Hydrosphere Water We pay for water when we use it, and we pay for water when we get rid of it. GLOBAL: How are humans changing the global water cycle, the associated biochemical cycles, and the ecosystem function of the global water system?  What are the socio-economic and environmental feedbacks arising from these changes? Will a lack of water threaten energy production?  How can everyone have sufficient clean water without conflict?  INDUSTRY: Is the water quality of the plant internally and externally in compliance with relevant environmental laws?  What percentage of the company's revenues does it spend to maintain water quality to mandated levels? Is it reasonable or getting out of control? in general: | about | catastrophes: West Virginia | conservation: Americans have no idea how much water they’re using Yoshida | images | point-of-use (POU) purification: www.halosource.com, hydronovation | serionix, SODIS solar disinfection | modeling: aquaveo, WaterML 2.0 | organizations: water.org |  rain  barrels | recycling: stillsuit | research: Global Water System Project | scarcity: When the well runs dry, we shall know the value of water. Franklin, The End of Abundance Zetland | smart sprinkler systems: www.cyber-rain.com | sponsored projects: bluewater.rbc, charitywater | underground lakes: Kenya | ventre capital: Imagine H2O > Venture Capital | water cycle: video, diagram | water from air: islandsky big ideas | waterless textile dyes: airdye | water rights: California Water Wars  top educational literacy: α (1 / diarrhea) α (clean drinking water) α (solar rays + water) water quality: arid environments: sand dams | rooftop tanks: Inside City’s Water Tanks, Layers of Neglect Rivera | filter mechansisms: drinksoma, puremadi, WaterBean |bottleless water coolers: quenchonline | denitrification: eosenvironmental | desalination: www.altelainc.com onsite, voltea | on-site potable water purification: www.clearwatercomplianceservices.com, www.miox.com | pool-in-a-river: pluspool |  USEPA Sole Source: Mahomet Aquifer | wastewater filtration: mmfwater books: The Big Thirst Fishman | The Great Lakes Water Wars | Water Wars: Privatization, Pollution, and Profit Shiva Venture Capital | Sustainability

Imagine H2O is a nonprofit organization with a mission to inspire & empower people to solve water problems. Our vision is to turn water challenges into opportunities.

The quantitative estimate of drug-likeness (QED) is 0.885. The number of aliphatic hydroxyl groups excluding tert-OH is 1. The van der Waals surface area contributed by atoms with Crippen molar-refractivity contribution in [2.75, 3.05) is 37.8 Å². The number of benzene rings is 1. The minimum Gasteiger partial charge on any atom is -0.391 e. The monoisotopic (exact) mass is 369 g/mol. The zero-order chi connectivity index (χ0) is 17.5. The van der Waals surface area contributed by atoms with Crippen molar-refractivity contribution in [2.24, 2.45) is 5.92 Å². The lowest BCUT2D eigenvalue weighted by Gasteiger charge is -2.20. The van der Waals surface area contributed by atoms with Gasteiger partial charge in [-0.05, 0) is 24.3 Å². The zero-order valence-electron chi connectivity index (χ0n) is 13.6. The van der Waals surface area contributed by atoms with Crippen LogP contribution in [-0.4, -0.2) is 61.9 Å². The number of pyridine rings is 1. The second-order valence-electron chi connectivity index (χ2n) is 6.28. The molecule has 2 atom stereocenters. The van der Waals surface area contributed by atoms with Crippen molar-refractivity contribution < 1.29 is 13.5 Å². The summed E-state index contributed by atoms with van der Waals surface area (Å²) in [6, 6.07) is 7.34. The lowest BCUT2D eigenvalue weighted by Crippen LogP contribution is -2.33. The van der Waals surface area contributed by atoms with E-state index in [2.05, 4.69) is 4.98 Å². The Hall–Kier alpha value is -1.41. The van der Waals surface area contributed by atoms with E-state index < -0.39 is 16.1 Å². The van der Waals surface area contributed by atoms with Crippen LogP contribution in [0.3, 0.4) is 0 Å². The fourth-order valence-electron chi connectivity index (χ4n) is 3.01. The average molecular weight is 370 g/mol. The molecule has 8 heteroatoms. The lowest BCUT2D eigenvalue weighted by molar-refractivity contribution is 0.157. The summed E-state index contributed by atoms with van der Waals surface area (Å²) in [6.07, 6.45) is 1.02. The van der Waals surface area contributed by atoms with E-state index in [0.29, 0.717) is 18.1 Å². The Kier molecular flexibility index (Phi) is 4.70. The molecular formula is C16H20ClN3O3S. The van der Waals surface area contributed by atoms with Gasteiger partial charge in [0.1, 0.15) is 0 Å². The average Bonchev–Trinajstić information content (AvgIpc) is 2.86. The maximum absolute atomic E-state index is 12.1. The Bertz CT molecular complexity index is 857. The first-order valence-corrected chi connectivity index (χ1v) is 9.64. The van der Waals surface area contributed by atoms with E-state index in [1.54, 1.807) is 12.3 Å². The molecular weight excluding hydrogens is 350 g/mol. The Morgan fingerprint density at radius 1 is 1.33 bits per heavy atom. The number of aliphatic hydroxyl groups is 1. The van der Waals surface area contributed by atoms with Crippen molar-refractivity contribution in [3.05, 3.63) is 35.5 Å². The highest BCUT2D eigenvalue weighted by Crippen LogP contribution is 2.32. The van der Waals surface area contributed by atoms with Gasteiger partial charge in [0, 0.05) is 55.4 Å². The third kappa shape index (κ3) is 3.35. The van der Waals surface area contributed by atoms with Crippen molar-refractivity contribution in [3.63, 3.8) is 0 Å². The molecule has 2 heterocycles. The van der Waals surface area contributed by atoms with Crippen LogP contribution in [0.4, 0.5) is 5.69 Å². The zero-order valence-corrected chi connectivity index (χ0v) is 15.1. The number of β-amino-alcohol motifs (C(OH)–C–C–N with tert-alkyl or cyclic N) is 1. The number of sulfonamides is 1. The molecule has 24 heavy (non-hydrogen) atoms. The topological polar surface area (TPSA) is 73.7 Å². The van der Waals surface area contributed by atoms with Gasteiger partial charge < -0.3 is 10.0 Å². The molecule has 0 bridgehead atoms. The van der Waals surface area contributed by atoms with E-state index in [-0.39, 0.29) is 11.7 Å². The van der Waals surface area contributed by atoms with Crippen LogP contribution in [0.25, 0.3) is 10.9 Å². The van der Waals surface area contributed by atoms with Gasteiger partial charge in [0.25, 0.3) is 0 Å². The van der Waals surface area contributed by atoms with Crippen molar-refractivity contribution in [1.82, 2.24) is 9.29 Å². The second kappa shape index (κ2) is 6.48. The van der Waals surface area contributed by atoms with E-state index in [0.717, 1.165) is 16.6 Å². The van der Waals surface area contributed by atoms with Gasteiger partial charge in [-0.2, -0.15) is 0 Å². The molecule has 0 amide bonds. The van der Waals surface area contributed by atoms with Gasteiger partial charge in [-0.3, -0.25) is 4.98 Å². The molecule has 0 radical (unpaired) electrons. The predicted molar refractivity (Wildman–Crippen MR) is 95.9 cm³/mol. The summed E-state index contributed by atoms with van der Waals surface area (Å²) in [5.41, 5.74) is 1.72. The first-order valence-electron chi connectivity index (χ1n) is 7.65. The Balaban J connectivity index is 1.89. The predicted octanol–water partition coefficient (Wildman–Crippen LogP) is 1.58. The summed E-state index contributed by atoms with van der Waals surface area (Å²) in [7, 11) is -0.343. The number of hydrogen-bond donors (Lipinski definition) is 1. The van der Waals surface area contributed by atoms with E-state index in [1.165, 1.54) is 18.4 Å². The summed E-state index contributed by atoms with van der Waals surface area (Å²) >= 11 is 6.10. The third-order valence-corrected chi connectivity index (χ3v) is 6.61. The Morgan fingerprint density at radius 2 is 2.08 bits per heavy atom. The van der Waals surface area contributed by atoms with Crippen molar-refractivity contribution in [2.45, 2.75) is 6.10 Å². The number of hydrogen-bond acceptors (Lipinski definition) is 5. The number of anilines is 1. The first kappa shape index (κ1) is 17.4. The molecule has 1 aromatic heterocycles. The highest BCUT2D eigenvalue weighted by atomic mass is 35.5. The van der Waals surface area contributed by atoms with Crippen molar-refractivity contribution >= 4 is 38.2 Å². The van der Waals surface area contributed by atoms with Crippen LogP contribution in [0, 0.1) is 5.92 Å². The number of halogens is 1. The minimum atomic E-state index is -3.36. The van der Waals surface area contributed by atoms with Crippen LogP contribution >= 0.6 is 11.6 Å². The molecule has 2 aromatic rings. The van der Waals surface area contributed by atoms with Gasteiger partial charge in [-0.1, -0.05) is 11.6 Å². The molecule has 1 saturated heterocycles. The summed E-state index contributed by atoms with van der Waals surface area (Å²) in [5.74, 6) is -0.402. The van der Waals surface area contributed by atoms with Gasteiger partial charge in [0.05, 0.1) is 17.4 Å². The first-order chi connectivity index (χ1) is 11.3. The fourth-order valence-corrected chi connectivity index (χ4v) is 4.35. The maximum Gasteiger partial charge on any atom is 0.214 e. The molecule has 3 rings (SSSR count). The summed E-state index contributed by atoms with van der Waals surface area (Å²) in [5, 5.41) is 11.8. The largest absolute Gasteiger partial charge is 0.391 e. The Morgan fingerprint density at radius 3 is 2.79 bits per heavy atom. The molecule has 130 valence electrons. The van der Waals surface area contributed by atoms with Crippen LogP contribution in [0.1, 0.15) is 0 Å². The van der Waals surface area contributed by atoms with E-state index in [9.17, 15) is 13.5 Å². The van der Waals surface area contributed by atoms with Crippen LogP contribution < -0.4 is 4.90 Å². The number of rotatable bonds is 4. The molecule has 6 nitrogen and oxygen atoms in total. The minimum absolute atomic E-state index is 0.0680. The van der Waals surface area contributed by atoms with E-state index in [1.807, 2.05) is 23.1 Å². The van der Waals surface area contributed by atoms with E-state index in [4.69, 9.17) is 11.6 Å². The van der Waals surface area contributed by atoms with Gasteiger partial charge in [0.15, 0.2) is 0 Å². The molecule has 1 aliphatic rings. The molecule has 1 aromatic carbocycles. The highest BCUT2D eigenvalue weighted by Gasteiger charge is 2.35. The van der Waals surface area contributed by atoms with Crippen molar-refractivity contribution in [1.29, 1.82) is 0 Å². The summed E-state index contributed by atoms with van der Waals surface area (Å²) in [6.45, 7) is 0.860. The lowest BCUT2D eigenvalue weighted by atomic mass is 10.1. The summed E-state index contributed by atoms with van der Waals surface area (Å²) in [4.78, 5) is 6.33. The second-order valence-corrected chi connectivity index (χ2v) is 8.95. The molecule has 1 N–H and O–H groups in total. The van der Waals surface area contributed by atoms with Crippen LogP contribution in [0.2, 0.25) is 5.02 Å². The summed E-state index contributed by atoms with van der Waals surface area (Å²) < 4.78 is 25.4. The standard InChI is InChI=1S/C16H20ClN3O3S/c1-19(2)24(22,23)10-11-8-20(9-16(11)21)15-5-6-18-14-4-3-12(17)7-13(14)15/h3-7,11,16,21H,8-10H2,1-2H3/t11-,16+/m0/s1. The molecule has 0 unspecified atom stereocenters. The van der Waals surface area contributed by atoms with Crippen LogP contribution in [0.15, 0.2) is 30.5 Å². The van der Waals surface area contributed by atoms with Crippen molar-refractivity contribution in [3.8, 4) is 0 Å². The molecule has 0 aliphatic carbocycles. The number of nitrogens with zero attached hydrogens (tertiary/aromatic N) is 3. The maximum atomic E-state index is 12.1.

Incubator hopes to help entrepreneurs

February 5, 1989

Four local business executives have left established forms to start their own management consulting network across firm the University of Illinois Beckman Institute.  Scott Pickard, Thomas Trone, Martin Widdowson, and Norman “Mac” MacGregor have joined forces in NorthCampus Ventures, a firm that provides services for start-up businesses.  Pickard, 39, was vice president of business development for Kuck & Associates, Inc., a Champaign supercomputer software firm, until November.

Left to right: Martin Widdowson, Scott Pickard, Mac MacGregor, Tom Trone

Left to right: Martin Widdowson, Scott Pickard, Mac MacGregor, Tom Trone

 

On spinning out (commercializing) a university research center

by scott pickard

Sitting there in the meeting this morning and my mind wandering a bit (been doing that since first grade), I thought: “When/if the research grant goes away, what happens?”

Does  the Research Center just go poof, everybody blowing away in the breeze to a new position, some repotted at the University in various departments; some going out to private industry; some retiring?

Then I thought about everything that is inside these walls. If you draw a box around this place and call it “Proprietary Intellectual Property (PIP),” it’s market value as a going concern is substantial when you include:

  • Documents in general
  • Templates
  • Spreadsheets
  • Software
  • Calculators, algorithms, rules-of-thumb
  • Archive of reports
  • Processes and procedures
  • Everything that’s on the web site: content, pictures, videos
  • Curriculum, courseware, workshop and presentation materials
  • Marketing and general collateral materials
  • Database(s) and data
  • Product info, specs, costs
  • The Center’s collective rolodex of professional, industry, governmental contacts
  • The Center’s brand identity and goodwill
  • The Center team and their collective expertise and experience
  • Continuing access to the best students

In a shutdown scenario, who “owns” the PIP?  The University?  The Funding Sponsor?  Would either even be interested?